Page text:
11. 11. Our Algorithm: Explained Convert both the target graph as the subset graph into adjacency matrices Extract patterns from the subset graph adjacency matrix Sort the set of patterns according to the number of requirements in the pattern Recursively search trough the node set of the target graph, adding all accepted requirements as matches In case we have found all requirements for the current pattern, mark the current node as an actual match and mark the current pattern as used Recursively search through next patterns
  12. 12. Flexibility: Complex Search Cases More complex search cases Example, in this graph the search operation should return multiple matches, both the upper set of nodes as the lower set of nodes Such a case is hard to successfully return in a traditional search algorithm, since every connection that is entered needs to be stored and later searched again for the case of multiple equal branches Results in loss of performance on many equal branches Our algorithm handles such a case naturally, since both branches are already pushed inside the list of matches that are searched recursively B2 A5 A1 B3 B2 A0 A0 A1 B4 B3
  13. 13. Flexibility: Advanced Node Types Along with solving more complex cases of graph matching, our algorithm allows for the matching of more complex node types For instance Wildcard: A node type that allows for any graph structure positioned at the wildcard node in a subgraph to be accepted by the search operation Exclusion: Node type that accepts nodes that are not of the not-node type positioned at the not-node in a subgraph. Times: Node type that allows for any graph structure described by the structure in the subgraph positioned at the time node in a subgraph to be accepted by the search operation one or times These cases are implemented by simply overriding any method that contains the equal logic that is used within the search operation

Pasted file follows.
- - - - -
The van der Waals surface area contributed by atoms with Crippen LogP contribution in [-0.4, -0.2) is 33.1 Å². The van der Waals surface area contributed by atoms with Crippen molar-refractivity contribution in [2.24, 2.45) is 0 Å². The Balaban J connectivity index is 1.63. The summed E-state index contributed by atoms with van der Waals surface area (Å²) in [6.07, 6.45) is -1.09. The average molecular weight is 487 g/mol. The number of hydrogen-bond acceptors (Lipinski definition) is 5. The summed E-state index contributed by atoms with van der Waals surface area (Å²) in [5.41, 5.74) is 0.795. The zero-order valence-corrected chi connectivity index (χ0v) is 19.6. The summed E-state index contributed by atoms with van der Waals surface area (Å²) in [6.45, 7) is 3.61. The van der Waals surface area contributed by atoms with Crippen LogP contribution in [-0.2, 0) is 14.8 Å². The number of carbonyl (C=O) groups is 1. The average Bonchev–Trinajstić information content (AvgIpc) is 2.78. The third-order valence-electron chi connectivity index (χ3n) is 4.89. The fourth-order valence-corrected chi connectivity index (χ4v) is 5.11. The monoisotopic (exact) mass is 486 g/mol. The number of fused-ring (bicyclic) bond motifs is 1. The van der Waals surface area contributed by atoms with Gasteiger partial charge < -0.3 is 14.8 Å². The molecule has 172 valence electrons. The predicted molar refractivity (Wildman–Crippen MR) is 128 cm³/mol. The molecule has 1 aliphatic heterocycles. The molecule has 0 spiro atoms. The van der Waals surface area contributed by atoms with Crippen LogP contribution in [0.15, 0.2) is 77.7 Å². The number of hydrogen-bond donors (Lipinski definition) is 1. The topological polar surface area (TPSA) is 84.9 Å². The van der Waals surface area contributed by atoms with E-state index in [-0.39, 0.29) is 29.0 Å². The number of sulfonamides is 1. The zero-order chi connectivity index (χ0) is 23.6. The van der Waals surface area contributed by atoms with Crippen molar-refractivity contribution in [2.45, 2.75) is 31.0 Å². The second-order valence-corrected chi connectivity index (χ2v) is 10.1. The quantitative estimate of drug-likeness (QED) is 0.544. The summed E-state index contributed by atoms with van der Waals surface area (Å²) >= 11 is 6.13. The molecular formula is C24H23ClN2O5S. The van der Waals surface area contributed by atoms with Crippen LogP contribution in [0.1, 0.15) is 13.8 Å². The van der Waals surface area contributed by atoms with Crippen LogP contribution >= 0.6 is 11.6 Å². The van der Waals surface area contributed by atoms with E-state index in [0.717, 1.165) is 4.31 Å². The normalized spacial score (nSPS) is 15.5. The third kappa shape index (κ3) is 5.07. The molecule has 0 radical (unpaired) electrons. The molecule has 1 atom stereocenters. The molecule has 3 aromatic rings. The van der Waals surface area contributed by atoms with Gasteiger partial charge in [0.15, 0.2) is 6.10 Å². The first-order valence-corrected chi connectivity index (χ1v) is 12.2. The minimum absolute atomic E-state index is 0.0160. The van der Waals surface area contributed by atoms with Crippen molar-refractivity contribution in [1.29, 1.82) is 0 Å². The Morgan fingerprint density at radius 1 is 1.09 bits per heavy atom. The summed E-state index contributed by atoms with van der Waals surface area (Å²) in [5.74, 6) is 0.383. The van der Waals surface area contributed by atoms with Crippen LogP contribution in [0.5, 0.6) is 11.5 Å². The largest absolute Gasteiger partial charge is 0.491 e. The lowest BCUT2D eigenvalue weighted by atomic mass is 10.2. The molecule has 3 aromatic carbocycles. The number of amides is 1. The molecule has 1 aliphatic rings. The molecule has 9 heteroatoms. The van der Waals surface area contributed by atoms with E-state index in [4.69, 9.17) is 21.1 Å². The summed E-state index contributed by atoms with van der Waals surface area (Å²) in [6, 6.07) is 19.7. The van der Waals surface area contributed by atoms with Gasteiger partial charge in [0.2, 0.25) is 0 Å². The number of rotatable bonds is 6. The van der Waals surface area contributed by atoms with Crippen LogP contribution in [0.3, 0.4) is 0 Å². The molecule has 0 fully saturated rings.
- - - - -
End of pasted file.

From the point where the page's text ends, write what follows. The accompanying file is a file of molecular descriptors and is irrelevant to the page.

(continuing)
14. 14. Benchmark: Method Ran worst case scenario search operations on increasingly complex graphs Worst case where every node in the graph should be visited prior to completing the full search operation (number of nodes in matches is equal to the number of nodes in the graph) Implementations in C++, benchmarked against Ullmanns algorithm and VF2 (both from the VFLib library) Timing using standard C++ timing functions
  15. 15. Benchmark: Results Time (seconds 100 Ullmann 10-1 Our algorithm 10-2 VF2 10-3 10-4 Nodes 10-5 10 100 1000 Faster at low node count, with tipping point between 100 and 100 nodes Above 1000 nodes the implementation of our algorithm sticks close to the VF2 implementation
  16. 16. Conclusion Subgraph searching allows to solve various problems in computer science in a neat and fast way and allows for search/replace operations to be performed Our algorithm allows to solve the graph isomorphism problem in realtime while still offering full flexibility In the domain of game development this technique allows us to perform operations on graph-based game design structures Opening new possibilities to introduce new ways of procedurally generated games and procedurally generated gameplay; game mechanics may be altered and introduced in-game Allowing for new games with more dynamic gameplay
  17. 17. Further Application and Research Focus on graph-based procedurally generated games Graph transformation using neural network with input from player Allowing for completely dynamic gameplay, gameplay is adjusted according to the complete style of a player Graph isomorphism in parallel computing, CUDA implementation, allowing for even faster search operations and even more complex structures
  18. 18. Thank You Very Much Thank you! Marlon Etheredge marlon.etheredge@gmail.com http://marlonetheredge.name/